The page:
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http://dx.doi.org/10.1016/j.optom.2013.12.008DOI Listing
http://www.ncbi.nlm.nih.gov/pmc/articles/PMC4087179PMC
February 2015
1 Read

Monocular and binocular low-contrast visual acuity and optical coherence tomography in pediatric multiple sclerosis.

Mult Scler Relat Disord 2013 May;3(3):326-334

Department of Neurology, The Johns Hopkins University School of Medicine, Baltimore, Maryland.

Background: Low-contrast letter acuity and optical coherence tomography (OCT) capture visual dysfunction and axonal loss in adult-onset multiple sclerosis (MS), and have been proposed as secondary outcome metrics for therapeutic trials. Clinical trials will soon be launched in pediatric MS, but such outcome metrics have not been well-validated in this population.

Objectives: To determine whether MS onset during childhood and adolescence is associated with measurable loss of visual acuity and thinning of the retinal nerve fiber layer (RNFL), whether such features are noted only in the context of clinical optic nerve inflammation (optic neuritis, ON) or are a feature of MS even in the absence of optic nerve relapses, and to define the optimal methods for such detection. Read More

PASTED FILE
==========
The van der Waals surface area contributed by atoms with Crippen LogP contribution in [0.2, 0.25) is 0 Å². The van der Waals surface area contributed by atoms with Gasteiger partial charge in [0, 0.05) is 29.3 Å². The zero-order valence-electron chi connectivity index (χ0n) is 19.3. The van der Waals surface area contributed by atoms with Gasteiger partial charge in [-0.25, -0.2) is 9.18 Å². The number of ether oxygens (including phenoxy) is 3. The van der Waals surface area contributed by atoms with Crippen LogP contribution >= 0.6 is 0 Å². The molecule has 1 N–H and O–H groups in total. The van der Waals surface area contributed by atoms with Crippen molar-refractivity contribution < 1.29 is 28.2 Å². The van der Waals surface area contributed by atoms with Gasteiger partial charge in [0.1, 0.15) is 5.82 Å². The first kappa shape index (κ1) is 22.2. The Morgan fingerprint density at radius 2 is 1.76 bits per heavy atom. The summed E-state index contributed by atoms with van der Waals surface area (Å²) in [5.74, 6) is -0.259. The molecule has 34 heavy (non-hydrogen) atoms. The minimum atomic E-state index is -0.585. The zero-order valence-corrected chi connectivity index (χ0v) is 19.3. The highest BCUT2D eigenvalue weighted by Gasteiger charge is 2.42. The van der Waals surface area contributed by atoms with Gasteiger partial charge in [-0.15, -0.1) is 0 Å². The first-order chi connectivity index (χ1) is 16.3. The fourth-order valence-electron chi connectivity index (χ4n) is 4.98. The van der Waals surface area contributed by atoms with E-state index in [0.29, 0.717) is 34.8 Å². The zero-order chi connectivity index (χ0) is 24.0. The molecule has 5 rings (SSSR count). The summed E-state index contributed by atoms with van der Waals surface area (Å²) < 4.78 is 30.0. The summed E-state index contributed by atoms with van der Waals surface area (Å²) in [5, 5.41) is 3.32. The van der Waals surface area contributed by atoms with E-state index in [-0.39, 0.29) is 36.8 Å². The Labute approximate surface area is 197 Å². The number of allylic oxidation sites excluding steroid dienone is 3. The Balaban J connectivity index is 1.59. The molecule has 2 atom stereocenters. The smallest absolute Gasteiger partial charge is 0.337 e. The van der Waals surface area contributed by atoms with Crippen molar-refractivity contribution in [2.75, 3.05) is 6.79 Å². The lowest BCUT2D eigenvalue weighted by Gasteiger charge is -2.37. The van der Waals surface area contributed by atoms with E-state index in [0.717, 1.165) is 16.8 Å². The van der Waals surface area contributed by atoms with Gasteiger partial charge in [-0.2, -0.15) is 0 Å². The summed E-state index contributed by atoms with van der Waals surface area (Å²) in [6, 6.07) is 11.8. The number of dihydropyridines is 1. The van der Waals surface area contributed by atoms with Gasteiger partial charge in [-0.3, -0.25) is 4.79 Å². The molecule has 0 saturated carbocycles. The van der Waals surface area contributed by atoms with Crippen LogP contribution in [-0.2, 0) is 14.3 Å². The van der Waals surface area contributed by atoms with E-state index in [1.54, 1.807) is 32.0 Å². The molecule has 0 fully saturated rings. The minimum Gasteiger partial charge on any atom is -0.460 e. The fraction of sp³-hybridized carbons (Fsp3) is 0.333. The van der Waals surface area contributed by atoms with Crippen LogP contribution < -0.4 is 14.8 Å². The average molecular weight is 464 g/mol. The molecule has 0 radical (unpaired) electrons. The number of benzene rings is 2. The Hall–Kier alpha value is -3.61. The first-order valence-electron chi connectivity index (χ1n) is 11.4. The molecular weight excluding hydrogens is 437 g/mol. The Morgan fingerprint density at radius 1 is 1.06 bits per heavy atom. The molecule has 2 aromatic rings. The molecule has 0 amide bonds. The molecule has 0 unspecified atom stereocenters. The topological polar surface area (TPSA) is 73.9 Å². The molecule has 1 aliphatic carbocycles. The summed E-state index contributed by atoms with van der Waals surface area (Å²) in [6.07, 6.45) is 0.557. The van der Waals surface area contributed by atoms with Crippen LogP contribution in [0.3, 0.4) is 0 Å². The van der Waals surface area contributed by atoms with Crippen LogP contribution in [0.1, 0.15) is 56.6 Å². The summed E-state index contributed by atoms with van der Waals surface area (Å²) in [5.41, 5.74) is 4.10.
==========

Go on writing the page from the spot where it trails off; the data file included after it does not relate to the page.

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http://dx.doi.org/10.1016/j.msard.2013.10.008DOI Listing
http://www.ncbi.nlm.nih.gov/pmc/articles/PMC3964624PMC
May 2013
11 Reads

Neuro-ophthalmologic manifestations of systemic lupus erythematosus: a systematic review.

Int J Rheum Dis 2014 Jun 28;17(5):494-501. Epub 2014 Mar 28.

Department of Medicine, Tuen Mun Hospital, Hong Kong, China.

Herein we summarize the clinical presentation, treatment and outcome of neuro-ophthalmologic manifestations in patients with systemic lupus erythematosus (SLE). We performed a systematic review of the neuro-ophthalmologic manifestations of SLE reported in the English literature from 1970 to 2010 by a Medline search. The prevalence of neuro-ophthalmologic manifestations is 3. Read More

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http://dx.doi.org/10.1111/1756-185X.12337DOI Listing
June 2014
2 Reads